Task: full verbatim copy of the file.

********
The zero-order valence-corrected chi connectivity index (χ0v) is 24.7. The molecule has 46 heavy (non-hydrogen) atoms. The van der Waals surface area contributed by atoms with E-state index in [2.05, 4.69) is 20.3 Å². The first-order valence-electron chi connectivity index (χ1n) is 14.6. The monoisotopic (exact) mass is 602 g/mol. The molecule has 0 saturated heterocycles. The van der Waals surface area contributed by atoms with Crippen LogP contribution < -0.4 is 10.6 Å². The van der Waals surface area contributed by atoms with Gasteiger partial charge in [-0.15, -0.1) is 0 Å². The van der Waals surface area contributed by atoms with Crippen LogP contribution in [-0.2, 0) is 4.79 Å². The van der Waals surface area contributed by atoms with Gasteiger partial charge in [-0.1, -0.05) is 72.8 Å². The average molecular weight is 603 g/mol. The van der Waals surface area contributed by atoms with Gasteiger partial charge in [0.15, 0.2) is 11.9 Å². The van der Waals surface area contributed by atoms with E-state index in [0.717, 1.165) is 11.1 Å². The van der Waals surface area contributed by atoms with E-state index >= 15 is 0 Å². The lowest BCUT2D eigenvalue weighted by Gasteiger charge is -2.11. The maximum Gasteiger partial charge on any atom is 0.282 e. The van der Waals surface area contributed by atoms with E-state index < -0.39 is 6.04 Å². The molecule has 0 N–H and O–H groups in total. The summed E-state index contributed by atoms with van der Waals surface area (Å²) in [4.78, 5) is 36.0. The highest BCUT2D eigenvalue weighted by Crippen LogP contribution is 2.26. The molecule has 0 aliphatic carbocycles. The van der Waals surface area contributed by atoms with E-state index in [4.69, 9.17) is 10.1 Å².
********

The zero-order valence-corrected chi connectivity index (χ0v) is 24.7. The molecule has 46 heavy (non-hydrogen) atoms. The van der Waals surface area contributed by atoms with E-state index in [2.05, 4.69) is 20.3 Å². The first-order valence-electron chi connectivity index (χ1n) is 14.6. The monoisotopic (exact) mass is 602 g/mol. The molecule has 0 saturated heterocycles. The van der Waals surface area contributed by atoms with Crippen LogP contribution < -0.4 is 10.6 Å². The van der Waals surface area contributed by atoms with Gasteiger partial charge in [-0.15, -0.1) is 0 Å². The van der Waals surface area contributed by atoms with Crippen LogP contribution in [-0.2, 0) is 4.79 Å². The van der Waals surface area contributed by atoms with Gasteiger partial charge in [-0.1, -0.05) is 72.8 Å². The average molecular weight is 603 g/mol. The van der Waals surface area contributed by atoms with Gasteiger partial charge in [0.15, 0.2) is 11.9 Å². The van der Waals surface area contributed by atoms with E-state index in [0.717, 1.165) is 11.1 Å². The van der Waals surface area contributed by atoms with E-state index >= 15 is 0 Å². The lowest BCUT2D eigenvalue weighted by Gasteiger charge is -2.11. The maximum Gasteiger partial charge on any atom is 0.282 e. The van der Waals surface area contributed by atoms with E-state index < -0.39 is 6.04 Å². The molecule has 0 N–H and O–H groups in total. The summed E-state index contributed by atoms with van der Waals surface area (Å²) in [4.78, 5) is 36.0. The highest BCUT2D eigenvalue weighted by Crippen LogP contribution is 2.26. The molecule has 0 aliphatic carbocycles. The van der Waals surface area contributed by atoms with E-state index in [4.69, 9.17) is 10.1 Å².